It was verified that there was a remarkable increase in the tensile strength of the composite in comparison to materials prepared with untreated SGW fibers (Table 1, Fig. 2). Thus for 20, 30, 40, and 50 wt% composites, the increments were respectively higher than 10, 8, 13, and 21%. There were no significant changes in the values of the fiber’s mean lengths and diameters, relative to the untreated fibers. The value of FTSF for the composite with treated fibers, computed from the data on Table 4, was 132. That reflects a 21% increase relative to the original 109.35. The same 21% was observed for the tc, evolving from 56.2 to 68.1 MPa. The improvement is likely due to the fibers chemical treatments, resulting in a fiber surface with a more accessible hydroxyl groups, and thus higher esterification ability. Additionally, it could also be due to the elimination of extractives and the consequent improvement of the interfacial contact.

Böras and Gatenholm (1999) worked out the chemical composition of the surface of that kind of fibers. Table 5 compares the composition of the fibers surface with the composition of coniferous wood.

A clear coincidence in all the components was observed, except in the case of the extractives. From the work of Böras and Gatenholm (1999), it is observed that almost all the extractives were removed.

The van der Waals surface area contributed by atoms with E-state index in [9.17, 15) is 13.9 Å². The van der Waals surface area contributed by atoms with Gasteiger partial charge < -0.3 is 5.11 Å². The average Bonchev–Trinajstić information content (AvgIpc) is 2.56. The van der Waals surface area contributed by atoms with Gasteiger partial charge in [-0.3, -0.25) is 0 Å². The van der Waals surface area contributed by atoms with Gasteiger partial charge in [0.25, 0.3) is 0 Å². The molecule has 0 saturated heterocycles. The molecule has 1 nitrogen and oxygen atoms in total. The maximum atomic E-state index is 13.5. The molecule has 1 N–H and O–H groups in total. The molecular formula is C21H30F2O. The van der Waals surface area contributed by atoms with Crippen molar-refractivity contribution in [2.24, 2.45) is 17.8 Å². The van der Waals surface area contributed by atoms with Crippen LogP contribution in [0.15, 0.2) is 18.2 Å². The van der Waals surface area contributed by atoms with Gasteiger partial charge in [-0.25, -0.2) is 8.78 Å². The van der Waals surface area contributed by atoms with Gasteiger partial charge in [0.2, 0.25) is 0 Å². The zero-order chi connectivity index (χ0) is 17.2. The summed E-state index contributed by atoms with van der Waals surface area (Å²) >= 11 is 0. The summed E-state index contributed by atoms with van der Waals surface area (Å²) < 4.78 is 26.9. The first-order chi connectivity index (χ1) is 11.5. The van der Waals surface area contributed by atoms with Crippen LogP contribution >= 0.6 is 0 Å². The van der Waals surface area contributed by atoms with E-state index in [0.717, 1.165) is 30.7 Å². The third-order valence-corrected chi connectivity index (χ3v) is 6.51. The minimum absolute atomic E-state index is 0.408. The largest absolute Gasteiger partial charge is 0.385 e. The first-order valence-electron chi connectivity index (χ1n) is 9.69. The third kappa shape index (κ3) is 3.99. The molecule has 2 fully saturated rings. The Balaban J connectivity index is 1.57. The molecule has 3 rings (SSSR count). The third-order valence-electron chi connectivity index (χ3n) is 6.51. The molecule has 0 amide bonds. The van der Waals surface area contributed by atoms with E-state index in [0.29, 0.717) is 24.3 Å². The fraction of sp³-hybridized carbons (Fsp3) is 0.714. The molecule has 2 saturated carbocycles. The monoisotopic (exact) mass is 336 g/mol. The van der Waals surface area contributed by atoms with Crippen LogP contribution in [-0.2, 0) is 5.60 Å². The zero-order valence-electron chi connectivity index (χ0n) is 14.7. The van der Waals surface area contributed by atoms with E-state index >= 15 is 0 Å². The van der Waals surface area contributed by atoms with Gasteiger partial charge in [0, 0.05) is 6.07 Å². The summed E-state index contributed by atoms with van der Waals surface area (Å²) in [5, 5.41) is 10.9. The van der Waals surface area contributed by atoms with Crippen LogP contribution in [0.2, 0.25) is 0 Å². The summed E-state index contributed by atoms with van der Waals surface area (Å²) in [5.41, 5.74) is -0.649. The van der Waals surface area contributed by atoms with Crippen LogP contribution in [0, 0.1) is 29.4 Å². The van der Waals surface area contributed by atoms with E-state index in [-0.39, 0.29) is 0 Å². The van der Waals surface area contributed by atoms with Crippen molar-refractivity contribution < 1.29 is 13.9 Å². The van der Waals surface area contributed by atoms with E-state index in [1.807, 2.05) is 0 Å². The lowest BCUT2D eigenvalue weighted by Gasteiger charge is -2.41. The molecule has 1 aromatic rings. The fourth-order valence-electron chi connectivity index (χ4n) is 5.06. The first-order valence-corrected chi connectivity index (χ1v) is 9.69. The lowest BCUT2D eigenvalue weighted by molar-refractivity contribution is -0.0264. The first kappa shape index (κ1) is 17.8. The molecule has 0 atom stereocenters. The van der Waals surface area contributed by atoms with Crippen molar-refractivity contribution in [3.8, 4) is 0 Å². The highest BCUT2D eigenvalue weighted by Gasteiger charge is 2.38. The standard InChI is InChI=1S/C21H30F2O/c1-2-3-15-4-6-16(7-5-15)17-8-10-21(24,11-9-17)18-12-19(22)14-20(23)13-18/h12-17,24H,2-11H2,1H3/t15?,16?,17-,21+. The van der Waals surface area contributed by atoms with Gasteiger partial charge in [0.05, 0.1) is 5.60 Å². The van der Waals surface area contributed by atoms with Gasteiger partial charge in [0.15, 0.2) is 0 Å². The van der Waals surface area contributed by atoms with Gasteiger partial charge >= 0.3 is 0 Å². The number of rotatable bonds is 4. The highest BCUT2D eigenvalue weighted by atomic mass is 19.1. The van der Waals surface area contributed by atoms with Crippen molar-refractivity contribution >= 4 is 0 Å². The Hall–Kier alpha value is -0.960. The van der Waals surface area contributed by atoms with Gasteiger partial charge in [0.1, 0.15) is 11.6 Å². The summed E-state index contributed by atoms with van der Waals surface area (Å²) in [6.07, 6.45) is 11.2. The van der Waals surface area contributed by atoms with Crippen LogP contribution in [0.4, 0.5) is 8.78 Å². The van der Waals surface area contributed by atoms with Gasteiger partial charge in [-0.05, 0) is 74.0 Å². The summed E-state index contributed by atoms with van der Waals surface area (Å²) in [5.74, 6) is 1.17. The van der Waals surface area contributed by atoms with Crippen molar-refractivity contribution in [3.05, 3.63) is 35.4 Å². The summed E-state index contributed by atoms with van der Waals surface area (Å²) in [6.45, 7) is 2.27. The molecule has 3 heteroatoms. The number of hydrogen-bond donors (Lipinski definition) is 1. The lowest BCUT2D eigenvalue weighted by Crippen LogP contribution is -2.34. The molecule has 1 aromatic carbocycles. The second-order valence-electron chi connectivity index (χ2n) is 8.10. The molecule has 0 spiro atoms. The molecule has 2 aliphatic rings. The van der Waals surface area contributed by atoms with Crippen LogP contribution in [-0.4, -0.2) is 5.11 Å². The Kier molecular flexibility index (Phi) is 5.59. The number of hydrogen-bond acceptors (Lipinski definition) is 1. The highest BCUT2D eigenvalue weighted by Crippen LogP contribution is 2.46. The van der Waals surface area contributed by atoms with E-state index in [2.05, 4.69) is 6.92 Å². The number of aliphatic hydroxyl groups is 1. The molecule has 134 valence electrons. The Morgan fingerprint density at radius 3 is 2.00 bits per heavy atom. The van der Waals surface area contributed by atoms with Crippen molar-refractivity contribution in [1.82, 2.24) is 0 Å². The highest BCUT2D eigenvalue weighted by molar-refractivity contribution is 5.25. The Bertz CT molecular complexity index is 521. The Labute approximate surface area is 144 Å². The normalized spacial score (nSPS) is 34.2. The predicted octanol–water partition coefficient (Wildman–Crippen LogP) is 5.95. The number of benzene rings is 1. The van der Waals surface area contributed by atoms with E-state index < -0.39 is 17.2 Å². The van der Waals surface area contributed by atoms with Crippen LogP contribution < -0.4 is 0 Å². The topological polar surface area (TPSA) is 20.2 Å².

Table 5. Chemical Composition of Fibers Surface and Conifer Wood

Chemi-thermomechanical pulp (CTMP) fiber surface model

The analysis performed by Boras and Gatenholm (1999) showed that the CTMP fiber surface is rough and chemically heterogeneous. It consists mostly of carbohydrates (cellulose and hemicellulose), lignin, and extractives. On the basis of the O/C ratio, the proportions obtained are approximately 40% carbohydrates, 28% lignin, and 32% extrac-tives. There is also an assumption that extractives cover an equal area of both carbohydrates and lignin. The carbohydrate phase can consist of an ordered cellulose phase in the form of fibrils, which might be coated with a hemicellulose phase. ESCA, AFM, and DCA analyses indicate that lignin exists as irregular patches at the CTMP fiber’s surface. Extractives are proposed to be located as globular particles spread over both carbohydrates and lignin. The surface charge density of the CTMP is shown to be between the TMB 23.4 and the bleached kraft pulp 8.4 microequivalents of MGCh (Table 2).

SGW/PP Compared with GF sized/PP

Table 6 shows the tensile stress-strain test outputs for GF sized/PP and GF/PP/MAPP composites.

Table 6. Tensile Stress-Strain Properties for GF sized/PP Composite Materials with and without Coupling Agents. The standard deviation is within parenthesis.

It is verifiable that the MAPP had a plain impact on the tensile properties of the on the GF/PP composites, when it was duly coupled. The Fiber Tensile Strength Factor (FTSF) was used to compare GF sized/PP composites with SGW/PP composites. Table 7 shows the values of the FTSF of the analyzed materials. FTSF for GF-sized composites were computed from the data on Table 6.